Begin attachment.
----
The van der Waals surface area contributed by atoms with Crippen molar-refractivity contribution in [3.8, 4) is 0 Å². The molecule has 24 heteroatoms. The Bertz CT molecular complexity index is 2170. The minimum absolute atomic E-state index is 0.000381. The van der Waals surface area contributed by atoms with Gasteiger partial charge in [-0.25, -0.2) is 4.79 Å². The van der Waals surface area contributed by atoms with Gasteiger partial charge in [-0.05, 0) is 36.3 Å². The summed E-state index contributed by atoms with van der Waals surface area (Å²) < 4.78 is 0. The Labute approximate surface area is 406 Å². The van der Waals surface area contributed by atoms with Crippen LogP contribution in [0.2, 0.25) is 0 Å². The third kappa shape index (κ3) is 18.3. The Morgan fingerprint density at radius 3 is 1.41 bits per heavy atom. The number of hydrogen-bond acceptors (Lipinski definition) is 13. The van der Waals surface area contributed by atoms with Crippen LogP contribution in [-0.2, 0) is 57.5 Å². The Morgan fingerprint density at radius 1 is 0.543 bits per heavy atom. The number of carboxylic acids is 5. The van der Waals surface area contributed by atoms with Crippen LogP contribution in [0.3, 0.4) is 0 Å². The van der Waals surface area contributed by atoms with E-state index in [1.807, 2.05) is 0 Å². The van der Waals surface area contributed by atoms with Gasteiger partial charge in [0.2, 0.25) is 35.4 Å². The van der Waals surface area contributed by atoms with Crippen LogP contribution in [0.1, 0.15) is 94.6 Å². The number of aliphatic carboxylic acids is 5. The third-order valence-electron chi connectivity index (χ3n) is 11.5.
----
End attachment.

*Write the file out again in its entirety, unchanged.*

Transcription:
The van der Waals surface area contributed by atoms with Crippen molar-refractivity contribution in [3.8, 4) is 0 Å². The molecule has 24 heteroatoms. The Bertz CT molecular complexity index is 2170. The minimum absolute atomic E-state index is 0.000381. The van der Waals surface area contributed by atoms with Gasteiger partial charge in [-0.25, -0.2) is 4.79 Å². The van der Waals surface area contributed by atoms with Gasteiger partial charge in [-0.05, 0) is 36.3 Å². The summed E-state index contributed by atoms with van der Waals surface area (Å²) < 4.78 is 0. The Labute approximate surface area is 406 Å². The van der Waals surface area contributed by atoms with Crippen LogP contribution in [0.2, 0.25) is 0 Å². The third kappa shape index (κ3) is 18.3. The Morgan fingerprint density at radius 3 is 1.41 bits per heavy atom. The number of hydrogen-bond acceptors (Lipinski definition) is 13. The van der Waals surface area contributed by atoms with Crippen LogP contribution in [-0.2, 0) is 57.5 Å². The Morgan fingerprint density at radius 1 is 0.543 bits per heavy atom. The number of carboxylic acids is 5. The van der Waals surface area contributed by atoms with Crippen LogP contribution in [0.3, 0.4) is 0 Å². The van der Waals surface area contributed by atoms with E-state index in [1.807, 2.05) is 0 Å². The van der Waals surface area contributed by atoms with Gasteiger partial charge in [0.2, 0.25) is 35.4 Å². The van der Waals surface area contributed by atoms with Crippen LogP contribution in [0.1, 0.15) is 94.6 Å². The number of aliphatic carboxylic acids is 5. The third-order valence-electron chi connectivity index (χ3n) is 11.5.